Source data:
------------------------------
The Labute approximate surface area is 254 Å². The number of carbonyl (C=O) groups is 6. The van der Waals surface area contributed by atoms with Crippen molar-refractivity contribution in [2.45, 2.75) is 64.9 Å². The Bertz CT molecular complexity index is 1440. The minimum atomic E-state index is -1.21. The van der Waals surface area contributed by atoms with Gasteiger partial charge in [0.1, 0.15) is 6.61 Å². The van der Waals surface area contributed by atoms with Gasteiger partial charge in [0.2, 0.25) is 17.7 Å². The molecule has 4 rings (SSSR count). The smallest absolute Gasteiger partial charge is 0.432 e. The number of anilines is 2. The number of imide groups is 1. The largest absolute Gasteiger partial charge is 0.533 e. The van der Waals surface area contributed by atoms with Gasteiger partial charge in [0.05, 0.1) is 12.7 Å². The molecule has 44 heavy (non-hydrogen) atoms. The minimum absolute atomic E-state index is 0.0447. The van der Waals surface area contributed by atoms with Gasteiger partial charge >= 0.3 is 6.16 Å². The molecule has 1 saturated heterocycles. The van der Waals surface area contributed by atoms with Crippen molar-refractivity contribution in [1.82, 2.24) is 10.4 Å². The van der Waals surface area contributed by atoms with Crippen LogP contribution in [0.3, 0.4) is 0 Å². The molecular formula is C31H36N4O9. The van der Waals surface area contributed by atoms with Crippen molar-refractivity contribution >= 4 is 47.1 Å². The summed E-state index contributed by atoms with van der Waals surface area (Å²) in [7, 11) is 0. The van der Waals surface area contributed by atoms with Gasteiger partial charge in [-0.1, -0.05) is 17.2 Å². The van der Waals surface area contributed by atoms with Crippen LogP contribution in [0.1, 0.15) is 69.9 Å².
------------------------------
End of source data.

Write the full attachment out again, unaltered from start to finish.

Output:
The Labute approximate surface area is 254 Å². The number of carbonyl (C=O) groups is 6. The van der Waals surface area contributed by atoms with Crippen molar-refractivity contribution in [2.45, 2.75) is 64.9 Å². The Bertz CT molecular complexity index is 1440. The minimum atomic E-state index is -1.21. The van der Waals surface area contributed by atoms with Gasteiger partial charge in [0.1, 0.15) is 6.61 Å². The van der Waals surface area contributed by atoms with Gasteiger partial charge in [0.2, 0.25) is 17.7 Å². The molecule has 4 rings (SSSR count). The smallest absolute Gasteiger partial charge is 0.432 e. The number of anilines is 2. The number of imide groups is 1. The largest absolute Gasteiger partial charge is 0.533 e. The van der Waals surface area contributed by atoms with Gasteiger partial charge in [0.05, 0.1) is 12.7 Å². The molecule has 44 heavy (non-hydrogen) atoms. The minimum absolute atomic E-state index is 0.0447. The van der Waals surface area contributed by atoms with Gasteiger partial charge >= 0.3 is 6.16 Å². The molecule has 1 saturated heterocycles. The van der Waals surface area contributed by atoms with Crippen molar-refractivity contribution in [1.82, 2.24) is 10.4 Å². The van der Waals surface area contributed by atoms with Crippen LogP contribution in [0.3, 0.4) is 0 Å². The molecular formula is C31H36N4O9. The van der Waals surface area contributed by atoms with Crippen molar-refractivity contribution >= 4 is 47.1 Å². The summed E-state index contributed by atoms with van der Waals surface area (Å²) in [7, 11) is 0. The van der Waals surface area contributed by atoms with Gasteiger partial charge in [-0.1, -0.05) is 17.2 Å². The van der Waals surface area contributed by atoms with Crippen LogP contribution in [0.1, 0.15) is 69.9 Å².